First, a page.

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Putting things in perspective

I haven't said much about Saddam's execution because I didn't have much to say. When I heard the news I tried to decide what I thought about it, but any emotion seemed equally inappropriate, and there were enough other people talking about it round the clock without my having to weigh in with my studied ambivalence.

But one thing I do have a distinct reaction to is a lot of the hand-wringing commentary that accompanied the news. This is typified by Josh Marshall, who penned this piece even while Saddam was still swinging, judging from the dateline. He had lots of company among port-side pundits and bloggers in the days that followed.

Let me begin by granting the Josh Marshalls of the world a few points. First, I don't feel altogether comfortable with what happened. I'll admit that Saddam's trial wasn't the kind of proceeding we'd hope to have for ourselves if we stood accused of a crime here in the States. And yes, there was unquestionably an aura of sectarian revenge that tainted the process and, certainly, the execution itself. Granted.

Still, I'd like to point out a few things to help put this in perspective.

  1. Whatever we think of the trial by Western standards, it was damn near a model of jurisprudence compared to the norm of the region. It was likely as fair a trial as Iraq has ever seen.
  2. Of the countless thousands of Iraqis who have been executed over the past few decades, Saddam is certainly among the most deserving.
  3. The dude basically confessed.

Right or wrong, once it's placed in the proper context, the execution is only worth so much hand-wringing and self-flagellation. Josh Marshall has done enough for all of us.


I would have preferred to see pictures of him in an orange jumpsuit, cleaning pots and pans in the prison mess hall for a few more years.

I stand by my opposition to capital punishment, but have lost remarkably little sleep over this one.

> I stand by my opposition to capital punishment, but have lost remarkably little sleep over this one.

My sentiments exactly. And I understand the orange jumpsuit angle, but at least this way we're spared the hunger strikes, the memoir writing, and the interviews with Dan Rather....

Certainly compared to routine Mideast justice, this trial was as fair as one could expect and the punishment far less barbaric as usual - a public stoning (wrapped in a sheet, buried up to one's waste) would've been a lot more barbaric and a lot more "traditional" for that region.

Now, unlike WF, I support Capital Punishment and even support the growing number of state laws that make repeat child molesters (most for children 14 or under) subject to the death penalty.

Someone somewhere yesterday brought up the thought: what if Saddam had instead been sentenced to life in prison. And then what if some crazy Islamic or Sunni group decided to storm an Iraqi school, for instance, take dozens of children hostage and demand Saddam's release in exchange.
Its better the scumbag is dead and gone.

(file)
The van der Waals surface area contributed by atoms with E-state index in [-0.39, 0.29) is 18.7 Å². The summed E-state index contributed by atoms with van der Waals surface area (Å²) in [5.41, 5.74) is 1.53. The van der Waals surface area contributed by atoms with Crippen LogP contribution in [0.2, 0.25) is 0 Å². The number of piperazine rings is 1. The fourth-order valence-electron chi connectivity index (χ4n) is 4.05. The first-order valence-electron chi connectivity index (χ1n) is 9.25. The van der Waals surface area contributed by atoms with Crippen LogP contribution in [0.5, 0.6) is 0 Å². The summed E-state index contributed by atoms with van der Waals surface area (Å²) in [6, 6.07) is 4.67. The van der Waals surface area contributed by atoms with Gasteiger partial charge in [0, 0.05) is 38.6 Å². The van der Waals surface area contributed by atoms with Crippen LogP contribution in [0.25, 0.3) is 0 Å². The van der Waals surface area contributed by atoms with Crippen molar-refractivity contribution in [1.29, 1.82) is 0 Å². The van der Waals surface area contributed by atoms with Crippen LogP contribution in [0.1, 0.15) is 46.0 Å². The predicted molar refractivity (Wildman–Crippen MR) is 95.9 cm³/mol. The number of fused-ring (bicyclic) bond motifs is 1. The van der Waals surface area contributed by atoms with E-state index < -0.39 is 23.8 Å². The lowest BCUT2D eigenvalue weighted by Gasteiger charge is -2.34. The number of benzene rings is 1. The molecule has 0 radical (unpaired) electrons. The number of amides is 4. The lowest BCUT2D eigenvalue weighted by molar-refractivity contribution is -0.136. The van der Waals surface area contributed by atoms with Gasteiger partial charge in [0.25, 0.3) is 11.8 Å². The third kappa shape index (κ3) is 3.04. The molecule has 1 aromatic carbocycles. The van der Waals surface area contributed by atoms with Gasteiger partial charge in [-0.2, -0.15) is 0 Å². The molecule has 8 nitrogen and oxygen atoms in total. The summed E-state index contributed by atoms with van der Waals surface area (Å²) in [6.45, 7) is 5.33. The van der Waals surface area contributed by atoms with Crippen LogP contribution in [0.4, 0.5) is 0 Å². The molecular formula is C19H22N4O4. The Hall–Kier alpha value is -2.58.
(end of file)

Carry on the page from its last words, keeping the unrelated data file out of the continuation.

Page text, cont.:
Cliff May, I believe.

I agree with that Fred, and it also puts an end to the Sunni fantasy of a resurgent Saddam (Baathist) government putting them back in control of that nation.

As a prisoner, Saddam Hussein would've made everyone around him a target and kept the feint hope of a Baath resurgence alive.

Both those things died with him.

At least killing Saddam didn't involve the trashing the Constitution, like when they abducted, kidnapped, and tortured an American Citizen, Jose Pedilla.

Later on, the government admitted that all that "dirty bomb" plot nonsense was sheer bullshit -- they didn't even charge him.

JMK cheers when the government trashes the Constitution and the rights of Americans. He only gets upset when "activist" judges imagine that women have a right to make reproductive choices with their own bodies. After all, women's bodies belong to the government, where men will decide what happens to them.

Barely's BACK!

Only you're defending a guilty man in Jose Padilla, but that's par for the course with you.

Holding him as "an enemy combatant," while unusual hardly "trashed" the Constitution.

And once again, since you fail to understand my very straightfowrd views on abortion, I'll give them to you one more time.

Like 2/3's of Americans I support unrestricted First Trimester abortions and like 2/3's of Americans I oppose "Late Term" or partial birth abortion (when the fetus is viable outside the womb, it is a self-owning life).

The ONLY area on which I offer anyhting close to a "controversial view" on the subject, is that I'd impose birth control and where necessary, abortion upon "wards of the state" (incarerated felons, those dependent on Public Assistance) on the grounds that as "wards of the state," unable to meet their own needs without support, they are by dint of that also "unfit parents" at that time.

Few actually diagree with me, when I explain that to them in that way.

Now stop defending Jose Padilla!

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